Obviously, longer runs require longer recovery. Besides using something like gels and drinking water when running, is there anything else I can do to help my body from being depleated as much during long runs so I can recover faster afterwards?
When I was doing my distance training I found a litre of chocolate milk was a great cheap recovery drink. Lots of carbs, protein, tasty, and available everywhere.
My friends find it amusing that every time an article is published suggesting this, they send me links, which I alas do not store.
But soon (15-30 minutes) after your long run is finished, have some carbs and protein. Chocolate Milk is just an easy thing to handle at that point.
The core aspects are
- as you have mentioned, replenishment of water, salts and carbohydrates - using gels, drinks etc
- training your body to cope with longer distances improves your recovery time.
The training piece is the aspect you can improve over time, so concentrate on that.
In addition to hydrating, replenishing energy stores, etc., I have found that my recovery time is improved when I don't overextend myself. Two things I've found that help to keep my recovery time in check are: not attempting to run a distance that is further than I'm able to handle, and not running at a pace that is too fast for my goals.
Generally speaking, it is recommended that long runs not exceed 25-35% of your weekly running volume. This distance is usually adequate for gaining all of the benefits of the long run, while not requiring such a lengthy recovery that it interferes with training. Depending on your goals, there are times where it makes sense to exceed this, but the range is a good rule of thumb.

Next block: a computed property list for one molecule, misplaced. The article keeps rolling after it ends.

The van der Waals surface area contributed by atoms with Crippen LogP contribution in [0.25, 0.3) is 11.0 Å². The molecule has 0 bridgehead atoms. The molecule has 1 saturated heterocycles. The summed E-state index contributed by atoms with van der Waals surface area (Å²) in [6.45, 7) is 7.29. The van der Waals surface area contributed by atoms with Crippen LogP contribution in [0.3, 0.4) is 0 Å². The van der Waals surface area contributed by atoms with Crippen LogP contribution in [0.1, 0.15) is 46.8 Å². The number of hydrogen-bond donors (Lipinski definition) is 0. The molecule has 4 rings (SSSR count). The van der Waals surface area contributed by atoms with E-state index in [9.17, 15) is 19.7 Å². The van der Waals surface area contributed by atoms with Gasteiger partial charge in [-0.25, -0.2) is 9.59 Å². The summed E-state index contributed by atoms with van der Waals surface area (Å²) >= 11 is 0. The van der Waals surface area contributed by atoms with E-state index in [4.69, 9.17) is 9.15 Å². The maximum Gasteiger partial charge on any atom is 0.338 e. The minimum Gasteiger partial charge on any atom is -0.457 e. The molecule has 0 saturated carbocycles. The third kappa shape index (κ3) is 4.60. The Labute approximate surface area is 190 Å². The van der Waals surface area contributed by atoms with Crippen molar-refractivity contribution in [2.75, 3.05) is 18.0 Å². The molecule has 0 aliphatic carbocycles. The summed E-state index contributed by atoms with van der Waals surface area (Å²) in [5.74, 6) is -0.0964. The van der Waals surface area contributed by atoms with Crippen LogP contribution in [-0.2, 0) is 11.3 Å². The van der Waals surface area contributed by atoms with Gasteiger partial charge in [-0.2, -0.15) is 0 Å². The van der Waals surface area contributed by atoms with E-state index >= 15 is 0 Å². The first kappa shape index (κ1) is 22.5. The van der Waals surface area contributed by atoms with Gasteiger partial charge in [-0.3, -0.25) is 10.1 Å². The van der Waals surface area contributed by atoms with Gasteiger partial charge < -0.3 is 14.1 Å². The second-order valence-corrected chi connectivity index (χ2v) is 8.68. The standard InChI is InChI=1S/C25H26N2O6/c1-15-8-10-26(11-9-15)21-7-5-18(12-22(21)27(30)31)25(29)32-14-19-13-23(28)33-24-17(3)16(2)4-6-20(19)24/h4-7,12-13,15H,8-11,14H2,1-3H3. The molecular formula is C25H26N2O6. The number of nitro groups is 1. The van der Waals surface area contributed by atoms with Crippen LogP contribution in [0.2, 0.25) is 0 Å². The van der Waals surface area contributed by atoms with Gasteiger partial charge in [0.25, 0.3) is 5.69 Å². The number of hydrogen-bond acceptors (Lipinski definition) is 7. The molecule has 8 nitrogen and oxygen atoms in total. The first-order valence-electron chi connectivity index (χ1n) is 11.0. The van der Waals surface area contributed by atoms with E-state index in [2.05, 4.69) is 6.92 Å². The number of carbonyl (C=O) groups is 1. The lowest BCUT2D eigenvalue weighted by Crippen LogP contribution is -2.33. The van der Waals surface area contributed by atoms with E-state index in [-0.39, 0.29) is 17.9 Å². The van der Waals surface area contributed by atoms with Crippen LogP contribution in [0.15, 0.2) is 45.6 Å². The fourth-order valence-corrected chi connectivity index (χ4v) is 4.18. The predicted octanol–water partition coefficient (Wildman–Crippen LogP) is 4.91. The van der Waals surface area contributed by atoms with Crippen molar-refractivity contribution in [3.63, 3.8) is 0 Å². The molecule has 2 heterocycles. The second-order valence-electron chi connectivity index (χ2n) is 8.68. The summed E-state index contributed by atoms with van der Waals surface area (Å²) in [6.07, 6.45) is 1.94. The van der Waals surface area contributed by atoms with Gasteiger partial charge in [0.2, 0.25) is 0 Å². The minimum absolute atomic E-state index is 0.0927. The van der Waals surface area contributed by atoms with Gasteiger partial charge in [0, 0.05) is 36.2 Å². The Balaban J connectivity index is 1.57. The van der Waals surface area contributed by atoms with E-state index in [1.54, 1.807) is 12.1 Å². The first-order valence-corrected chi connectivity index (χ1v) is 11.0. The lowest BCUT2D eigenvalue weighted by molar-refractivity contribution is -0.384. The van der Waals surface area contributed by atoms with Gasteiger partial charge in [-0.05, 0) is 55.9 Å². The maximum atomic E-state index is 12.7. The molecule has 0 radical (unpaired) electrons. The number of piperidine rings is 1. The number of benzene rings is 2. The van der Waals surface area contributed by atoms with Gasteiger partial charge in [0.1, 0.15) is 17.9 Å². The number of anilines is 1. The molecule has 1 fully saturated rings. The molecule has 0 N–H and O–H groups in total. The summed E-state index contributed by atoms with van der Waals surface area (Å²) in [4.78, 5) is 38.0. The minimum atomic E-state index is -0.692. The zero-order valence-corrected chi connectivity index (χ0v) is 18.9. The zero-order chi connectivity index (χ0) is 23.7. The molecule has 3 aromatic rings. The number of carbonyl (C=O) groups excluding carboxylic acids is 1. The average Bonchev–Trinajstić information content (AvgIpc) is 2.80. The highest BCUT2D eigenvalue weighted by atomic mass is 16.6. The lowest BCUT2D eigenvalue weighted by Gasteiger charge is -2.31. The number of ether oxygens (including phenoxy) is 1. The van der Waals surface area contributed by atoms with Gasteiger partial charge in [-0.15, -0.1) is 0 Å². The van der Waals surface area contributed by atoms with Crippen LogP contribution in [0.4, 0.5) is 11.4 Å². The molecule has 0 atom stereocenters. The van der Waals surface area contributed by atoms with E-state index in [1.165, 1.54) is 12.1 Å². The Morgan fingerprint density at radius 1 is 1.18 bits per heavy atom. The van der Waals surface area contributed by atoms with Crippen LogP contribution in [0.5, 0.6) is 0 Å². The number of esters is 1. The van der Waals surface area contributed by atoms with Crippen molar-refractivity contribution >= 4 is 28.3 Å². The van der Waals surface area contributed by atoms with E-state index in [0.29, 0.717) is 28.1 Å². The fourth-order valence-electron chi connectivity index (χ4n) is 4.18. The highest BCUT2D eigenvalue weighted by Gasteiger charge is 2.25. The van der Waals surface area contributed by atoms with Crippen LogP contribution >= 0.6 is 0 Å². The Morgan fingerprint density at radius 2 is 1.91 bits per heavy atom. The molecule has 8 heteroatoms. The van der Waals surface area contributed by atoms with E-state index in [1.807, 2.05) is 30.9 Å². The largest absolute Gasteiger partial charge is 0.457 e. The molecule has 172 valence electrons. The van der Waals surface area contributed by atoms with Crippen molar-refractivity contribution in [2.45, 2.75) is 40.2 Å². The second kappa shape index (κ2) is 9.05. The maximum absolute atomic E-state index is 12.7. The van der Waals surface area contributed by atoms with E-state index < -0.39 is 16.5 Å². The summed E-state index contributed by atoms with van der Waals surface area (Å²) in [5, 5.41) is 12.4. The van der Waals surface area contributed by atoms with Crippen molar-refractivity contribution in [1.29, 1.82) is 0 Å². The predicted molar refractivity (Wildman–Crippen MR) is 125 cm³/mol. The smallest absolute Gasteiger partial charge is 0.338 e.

Regarding pace, again, this depends on your goals, but for a typical long run, it is recommended that the pace be 1-2 minutes per mile slower than your goal marathon pace. Another guideline would be to keep the pace "conversational." Basically, the faster/harder you go during your long run, the more time you'll need to allow for recovery.
One last thing I've found to help is to go for a short, easy-paced run the day after a long run, instead of taking a day off.
As always, pace and distance should adjusted based on your ability to complete a workout on any given day. Listen to your body--have you been getting adequate rest and nutrition? Consider the elements--is it warmer or more humid than what you're used to?